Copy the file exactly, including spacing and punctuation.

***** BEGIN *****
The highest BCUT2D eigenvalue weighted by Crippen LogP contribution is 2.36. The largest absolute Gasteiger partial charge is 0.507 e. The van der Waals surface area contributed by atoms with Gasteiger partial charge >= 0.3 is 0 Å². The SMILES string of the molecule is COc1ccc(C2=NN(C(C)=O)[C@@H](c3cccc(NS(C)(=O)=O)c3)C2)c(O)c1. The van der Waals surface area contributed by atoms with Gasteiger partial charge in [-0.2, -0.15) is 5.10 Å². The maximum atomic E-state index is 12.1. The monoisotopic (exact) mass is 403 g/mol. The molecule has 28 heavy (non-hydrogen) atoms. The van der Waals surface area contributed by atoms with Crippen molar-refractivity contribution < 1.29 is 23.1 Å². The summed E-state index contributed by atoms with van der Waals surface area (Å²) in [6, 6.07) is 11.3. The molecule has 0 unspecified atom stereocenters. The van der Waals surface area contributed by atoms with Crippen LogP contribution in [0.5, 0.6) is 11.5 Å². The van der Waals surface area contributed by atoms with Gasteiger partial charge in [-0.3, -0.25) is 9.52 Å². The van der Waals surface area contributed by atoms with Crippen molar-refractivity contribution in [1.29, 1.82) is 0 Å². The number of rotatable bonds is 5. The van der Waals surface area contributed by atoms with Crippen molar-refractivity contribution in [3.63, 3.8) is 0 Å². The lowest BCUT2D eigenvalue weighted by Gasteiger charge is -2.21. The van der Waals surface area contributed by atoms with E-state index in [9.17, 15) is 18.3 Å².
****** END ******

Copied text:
The highest BCUT2D eigenvalue weighted by Crippen LogP contribution is 2.36. The largest absolute Gasteiger partial charge is 0.507 e. The van der Waals surface area contributed by atoms with Gasteiger partial charge >= 0.3 is 0 Å². The SMILES string of the molecule is COc1ccc(C2=NN(C(C)=O)[C@@H](c3cccc(NS(C)(=O)=O)c3)C2)c(O)c1. The van der Waals surface area contributed by atoms with Gasteiger partial charge in [-0.2, -0.15) is 5.10 Å². The maximum atomic E-state index is 12.1. The monoisotopic (exact) mass is 403 g/mol. The molecule has 28 heavy (non-hydrogen) atoms. The van der Waals surface area contributed by atoms with Crippen molar-refractivity contribution < 1.29 is 23.1 Å². The summed E-state index contributed by atoms with van der Waals surface area (Å²) in [6, 6.07) is 11.3. The molecule has 0 unspecified atom stereocenters. The van der Waals surface area contributed by atoms with Crippen LogP contribution in [0.5, 0.6) is 11.5 Å². The van der Waals surface area contributed by atoms with Gasteiger partial charge in [-0.3, -0.25) is 9.52 Å². The van der Waals surface area contributed by atoms with Crippen molar-refractivity contribution in [1.29, 1.82) is 0 Å². The number of rotatable bonds is 5. The van der Waals surface area contributed by atoms with Crippen molar-refractivity contribution in [3.63, 3.8) is 0 Å². The lowest BCUT2D eigenvalue weighted by Gasteiger charge is -2.21. The van der Waals surface area contributed by atoms with E-state index in [9.17, 15) is 18.3 Å².